Thank you for this post. The Horvath paper is very interesting and I have a
copy of it if anyone is interested in reading it (write me off list and I
will forward to you). Most "autistic" kids have significant GI problems:
diarrhea, reflux, constipation, ulcers...
I agree that the definition of autism has changed a bit from the Kanner
definition. There are good and bad outcomes from this. Bad: confusion
about whether or not there is a true rise in autism. (I think that there is
at least a rise in some autism-related developmental disorder going on. In
other words, the kids afflicted have some of the same behaviors as Kanner's
group). Good: Draws attention to this overall trend of increasing incidence
of developmental disorders. I think someday that we will find that what
today is called "Autism" (really just a functional diagnosis - not a medical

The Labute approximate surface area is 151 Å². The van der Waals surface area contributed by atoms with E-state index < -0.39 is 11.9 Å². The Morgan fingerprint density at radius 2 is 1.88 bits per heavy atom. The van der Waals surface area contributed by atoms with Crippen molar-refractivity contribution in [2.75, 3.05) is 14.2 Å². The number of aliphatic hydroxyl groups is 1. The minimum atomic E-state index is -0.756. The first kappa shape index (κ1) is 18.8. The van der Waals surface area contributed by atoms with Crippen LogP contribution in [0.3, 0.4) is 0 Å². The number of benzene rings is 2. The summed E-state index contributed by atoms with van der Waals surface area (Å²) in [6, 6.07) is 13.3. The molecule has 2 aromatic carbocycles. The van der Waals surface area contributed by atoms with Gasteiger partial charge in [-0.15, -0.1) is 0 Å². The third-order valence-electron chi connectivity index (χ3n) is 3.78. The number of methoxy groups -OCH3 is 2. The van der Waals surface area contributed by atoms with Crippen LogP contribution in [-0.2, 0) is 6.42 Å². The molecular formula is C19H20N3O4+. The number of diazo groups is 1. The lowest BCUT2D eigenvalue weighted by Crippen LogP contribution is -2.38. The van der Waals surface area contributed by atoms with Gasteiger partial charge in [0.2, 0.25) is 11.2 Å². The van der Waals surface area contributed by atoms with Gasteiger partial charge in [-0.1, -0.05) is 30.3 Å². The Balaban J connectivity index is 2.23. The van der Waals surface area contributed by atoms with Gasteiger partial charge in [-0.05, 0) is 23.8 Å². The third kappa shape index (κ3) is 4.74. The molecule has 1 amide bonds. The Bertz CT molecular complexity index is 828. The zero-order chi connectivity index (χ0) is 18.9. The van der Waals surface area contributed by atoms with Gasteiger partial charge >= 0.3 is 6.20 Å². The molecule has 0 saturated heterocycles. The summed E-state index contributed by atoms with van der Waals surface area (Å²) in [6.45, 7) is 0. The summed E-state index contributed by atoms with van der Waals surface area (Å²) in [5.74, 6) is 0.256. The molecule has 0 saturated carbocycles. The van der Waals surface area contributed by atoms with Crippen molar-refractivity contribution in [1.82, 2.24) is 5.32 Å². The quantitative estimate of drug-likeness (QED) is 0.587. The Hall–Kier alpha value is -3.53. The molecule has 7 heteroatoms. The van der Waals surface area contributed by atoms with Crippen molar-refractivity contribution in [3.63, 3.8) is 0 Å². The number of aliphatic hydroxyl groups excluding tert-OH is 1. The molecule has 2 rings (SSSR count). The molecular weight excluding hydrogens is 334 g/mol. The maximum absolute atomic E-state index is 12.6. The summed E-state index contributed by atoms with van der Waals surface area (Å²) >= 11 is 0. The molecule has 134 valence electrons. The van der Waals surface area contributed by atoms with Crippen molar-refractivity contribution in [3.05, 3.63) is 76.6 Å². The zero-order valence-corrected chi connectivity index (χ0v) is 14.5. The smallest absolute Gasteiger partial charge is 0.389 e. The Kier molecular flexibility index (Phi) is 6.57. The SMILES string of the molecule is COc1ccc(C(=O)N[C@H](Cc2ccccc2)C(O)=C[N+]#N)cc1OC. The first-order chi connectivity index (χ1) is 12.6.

diagnosis) is truly many subsets of underlying biological disorders.
I have found this squishy non-diagnosis to be more of a hindrance than a help
in identifying my son's medical problems and trying to address them. It's
like grouping everyone with a limp together and calling it "limping
disorder"; there are lots of medical reasons for limping that are quite
different from one another.
<< Recently we've had some discussion regarding an increasing prevalence of
autism. There is an editorial in J Peds Nov 1999 that addresses this point.
Drs Accardo (a develomental pediatrician) and Bostwick (a pedi
gastroenterologist) make the following comment:
"Autism (or autistic spectrum disorder) appears to be undergoing an almost
epidemic increase that threatens to overwhelm the resources of
state-mandated early intervention programs. The older published prevalence
rate of 4 per 10,000 is being challenged by rates approaching 1 per 100 or
higher. This change is in part due to greater clinician sensitivity, as
well as to a redefinition that has far extended the boundaries of Kanner's
The whole editorial (J Peds Nov 1999 135(5):533-535) is a good read,
especially when coupled with Horvath's newest paper in the same issue on GI
abnormalities in children with autism.
Len Leshin, MD, FAAP
Corpus Christi, TX